WHAT??? You ask!!
Yes, the G+ Community Connected Classrooms is in full swing as they connect classrooms, businesses, and places with each other to virtually meet people and see places that they wouldn't normally get to see all because of Google Hangouts.
I had my first experience with a virtual field-trip as I showed a small group of teachers in my district the Connected Classrooms Community. We saw Cameron Young take schools on a trip in Colorado to explore snakes via a Google Hangout. It was exhilarating to see the eyes of my small teacher group light up when they realized how easily they could transport their students anywhere.
Today Mr. Moriates connected his class to a hangout where Google's Education Evangelist, Jaime Casap, was moderating Hangouts with several schools throughout the day. If a teacher was not chosen to actually be live in the Hangout, his/her class was able to watch as a third party and ask questions in a chat box virtually.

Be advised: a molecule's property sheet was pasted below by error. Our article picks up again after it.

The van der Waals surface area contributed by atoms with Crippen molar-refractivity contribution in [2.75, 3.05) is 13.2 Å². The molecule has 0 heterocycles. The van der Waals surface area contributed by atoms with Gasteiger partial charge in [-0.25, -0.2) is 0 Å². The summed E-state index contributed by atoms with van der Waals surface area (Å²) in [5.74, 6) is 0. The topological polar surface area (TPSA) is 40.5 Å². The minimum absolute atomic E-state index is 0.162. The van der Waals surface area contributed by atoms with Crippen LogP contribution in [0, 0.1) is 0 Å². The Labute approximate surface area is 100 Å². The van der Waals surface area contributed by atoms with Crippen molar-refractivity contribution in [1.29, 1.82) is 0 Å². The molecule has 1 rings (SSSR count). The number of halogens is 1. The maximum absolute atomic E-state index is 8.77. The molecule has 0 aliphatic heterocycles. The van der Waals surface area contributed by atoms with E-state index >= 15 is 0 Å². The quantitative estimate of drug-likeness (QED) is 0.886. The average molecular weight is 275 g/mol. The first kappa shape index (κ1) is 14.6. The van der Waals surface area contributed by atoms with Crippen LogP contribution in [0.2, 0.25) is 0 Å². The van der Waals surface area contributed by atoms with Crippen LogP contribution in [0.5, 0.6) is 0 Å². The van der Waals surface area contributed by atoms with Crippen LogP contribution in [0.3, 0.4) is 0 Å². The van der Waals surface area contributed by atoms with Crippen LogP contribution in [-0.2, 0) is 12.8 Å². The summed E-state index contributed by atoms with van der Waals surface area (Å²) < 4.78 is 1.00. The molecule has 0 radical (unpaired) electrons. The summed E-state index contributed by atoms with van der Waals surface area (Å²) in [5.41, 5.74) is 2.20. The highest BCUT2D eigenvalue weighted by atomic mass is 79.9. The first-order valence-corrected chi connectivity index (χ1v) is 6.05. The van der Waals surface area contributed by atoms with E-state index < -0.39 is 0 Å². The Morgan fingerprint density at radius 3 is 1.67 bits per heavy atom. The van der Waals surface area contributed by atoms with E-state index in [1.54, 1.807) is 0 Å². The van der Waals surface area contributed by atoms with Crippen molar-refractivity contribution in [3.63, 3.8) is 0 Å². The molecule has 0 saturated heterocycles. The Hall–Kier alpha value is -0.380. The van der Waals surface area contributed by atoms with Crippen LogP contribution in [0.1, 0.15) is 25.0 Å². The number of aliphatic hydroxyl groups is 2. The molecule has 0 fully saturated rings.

The tech aspect of connecting went really well. There were no hiccups connecting to the Hangouts or communicating with the participants. I believe that if you brace for the worst, you are pleasantly surprised- that was the case today!
The students asked really interesting questions.To the Bulls: "What kind of education did you need to get where you are?" and to CBS: "Do you do anything to alleviate stress right before you broadcast?"
I wish this could have been around 20 years ago.
WHAT is 20 Time and HOW do we implement it in the K-12 classroom? Let your brain swirl with ideas about inspiring creativity while meeting Common Core State Standards.